Premium levels on certain universal life with secondary guarantee and term universal life products may be rising. An approach adopted by the National Association of Insurance Commissioners’ joint working group would require insurance companies to adjust asset reserve levels associated with these universal life insurance products, and any increases in the requisite reserves would likely result in a corresponding rise in premium levels. Increased premium levels may make these life insurance products much less appealing to your clients.
At issue is the methodology used by insurance companies for applying Actuarial Guideline 38 (AG 38) to these products. When looser guidelines are adopted, reserve levels may be lower than those actually required. The approach designed by the NAIC is widely supported by insurance companies for the certainty it can provide in determining reserve levels, despite the potential increase in premium levels.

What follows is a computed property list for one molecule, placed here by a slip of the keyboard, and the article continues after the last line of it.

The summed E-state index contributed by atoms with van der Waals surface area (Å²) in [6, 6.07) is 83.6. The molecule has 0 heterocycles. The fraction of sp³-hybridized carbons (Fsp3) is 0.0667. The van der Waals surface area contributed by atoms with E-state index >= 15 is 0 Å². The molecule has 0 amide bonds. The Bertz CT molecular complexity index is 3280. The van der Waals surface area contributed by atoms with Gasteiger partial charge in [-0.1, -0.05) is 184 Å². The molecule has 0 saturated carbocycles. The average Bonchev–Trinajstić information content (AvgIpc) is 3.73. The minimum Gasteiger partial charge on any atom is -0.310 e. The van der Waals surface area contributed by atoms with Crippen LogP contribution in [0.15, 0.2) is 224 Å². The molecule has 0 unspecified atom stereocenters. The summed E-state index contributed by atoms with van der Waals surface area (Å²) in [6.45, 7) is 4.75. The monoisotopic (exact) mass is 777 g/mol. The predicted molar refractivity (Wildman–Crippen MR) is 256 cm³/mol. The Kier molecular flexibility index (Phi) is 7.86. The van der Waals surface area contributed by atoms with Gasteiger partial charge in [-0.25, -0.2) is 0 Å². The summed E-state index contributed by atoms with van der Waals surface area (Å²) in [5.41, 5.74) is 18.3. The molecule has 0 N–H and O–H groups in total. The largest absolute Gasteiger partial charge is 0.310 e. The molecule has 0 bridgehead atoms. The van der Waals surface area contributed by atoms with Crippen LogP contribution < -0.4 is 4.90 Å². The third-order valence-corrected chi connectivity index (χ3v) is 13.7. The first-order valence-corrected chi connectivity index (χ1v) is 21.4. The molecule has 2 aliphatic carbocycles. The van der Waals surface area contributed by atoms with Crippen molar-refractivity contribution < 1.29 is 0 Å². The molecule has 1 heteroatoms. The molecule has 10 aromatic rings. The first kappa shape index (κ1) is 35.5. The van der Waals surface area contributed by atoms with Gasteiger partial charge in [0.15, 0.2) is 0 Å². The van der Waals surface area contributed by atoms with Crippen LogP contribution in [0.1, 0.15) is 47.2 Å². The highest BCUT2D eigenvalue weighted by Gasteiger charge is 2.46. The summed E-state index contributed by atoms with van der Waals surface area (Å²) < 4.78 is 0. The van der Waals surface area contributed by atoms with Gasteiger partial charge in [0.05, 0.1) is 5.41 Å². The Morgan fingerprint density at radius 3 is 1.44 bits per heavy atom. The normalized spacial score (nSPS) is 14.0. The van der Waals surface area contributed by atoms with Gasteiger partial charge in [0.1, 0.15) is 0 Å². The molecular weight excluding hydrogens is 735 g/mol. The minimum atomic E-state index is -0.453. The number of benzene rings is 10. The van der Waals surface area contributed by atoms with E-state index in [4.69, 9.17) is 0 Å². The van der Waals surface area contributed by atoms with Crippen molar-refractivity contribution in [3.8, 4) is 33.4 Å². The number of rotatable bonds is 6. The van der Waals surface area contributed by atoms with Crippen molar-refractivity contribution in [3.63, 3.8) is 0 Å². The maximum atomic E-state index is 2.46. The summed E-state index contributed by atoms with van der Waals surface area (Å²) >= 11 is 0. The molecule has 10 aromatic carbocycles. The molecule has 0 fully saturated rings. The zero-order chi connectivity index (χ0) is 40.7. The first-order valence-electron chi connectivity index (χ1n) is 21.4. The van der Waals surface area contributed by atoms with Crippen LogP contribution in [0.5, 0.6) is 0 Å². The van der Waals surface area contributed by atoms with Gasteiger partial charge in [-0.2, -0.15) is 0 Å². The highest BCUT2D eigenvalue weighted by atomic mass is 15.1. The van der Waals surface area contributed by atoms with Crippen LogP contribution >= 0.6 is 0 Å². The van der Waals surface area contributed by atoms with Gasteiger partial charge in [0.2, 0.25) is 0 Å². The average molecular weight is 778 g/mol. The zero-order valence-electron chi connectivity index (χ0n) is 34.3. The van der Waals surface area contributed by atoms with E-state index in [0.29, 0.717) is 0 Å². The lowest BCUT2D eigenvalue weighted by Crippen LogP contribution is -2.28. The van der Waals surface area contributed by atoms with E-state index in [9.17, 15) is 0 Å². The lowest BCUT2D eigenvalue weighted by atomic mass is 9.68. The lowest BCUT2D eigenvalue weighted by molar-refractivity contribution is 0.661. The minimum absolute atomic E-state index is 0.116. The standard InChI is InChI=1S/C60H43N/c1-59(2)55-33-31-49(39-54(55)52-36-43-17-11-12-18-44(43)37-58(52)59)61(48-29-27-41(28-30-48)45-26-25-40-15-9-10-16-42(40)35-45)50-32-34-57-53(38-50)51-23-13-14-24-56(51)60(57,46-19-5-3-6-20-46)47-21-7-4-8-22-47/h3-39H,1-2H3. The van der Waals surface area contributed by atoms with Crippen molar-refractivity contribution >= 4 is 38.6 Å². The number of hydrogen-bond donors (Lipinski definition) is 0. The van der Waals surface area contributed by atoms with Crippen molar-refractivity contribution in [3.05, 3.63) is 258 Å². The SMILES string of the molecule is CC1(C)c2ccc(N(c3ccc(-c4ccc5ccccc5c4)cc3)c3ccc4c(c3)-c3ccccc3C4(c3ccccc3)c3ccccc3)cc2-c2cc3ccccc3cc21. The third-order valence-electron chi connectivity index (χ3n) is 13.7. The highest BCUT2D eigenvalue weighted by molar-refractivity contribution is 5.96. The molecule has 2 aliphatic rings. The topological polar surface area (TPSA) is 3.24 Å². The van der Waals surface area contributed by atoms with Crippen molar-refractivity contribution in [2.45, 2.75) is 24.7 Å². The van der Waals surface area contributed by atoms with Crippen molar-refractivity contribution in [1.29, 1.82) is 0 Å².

A Bifurcated Approach
The NAIC’s initial framework adopts a bifurcated approach, so that policies written before a certain date would be evaluated differently than those policies written after that date. So-called “old business” policies would be evaluated on a stand-alone basis using asset adequacy analysis that would incorporate “moderately adverse scenarios.” If the policy reserves are determined to be adequate based on this evaluation, no adjustment to the reserve levels would be required. However, it is likely that some adjustments will be required.
What Your Peers Are Reading
Prospective business policies–those written after the effective date of Principle Based Reserving–would be evaluated according to PBR methodologies designed to take into account those modern financial products that have been developed recently, or that may be developed in the future. PBR is meant to represent a less formulaic approach to determining required reserve levels and, as such, is supported by many insurance companies. PBR would also provide more detailed guidance on the application of methods for calculating reserves associated with newly developed life insurance products so that insurance companies can more accurately determine required reserve levels.
Because PBR is not yet effective, and is not expected to be implemented until 2015, there is time for insurance providers to develop methods for increasing reserve levels where necessary.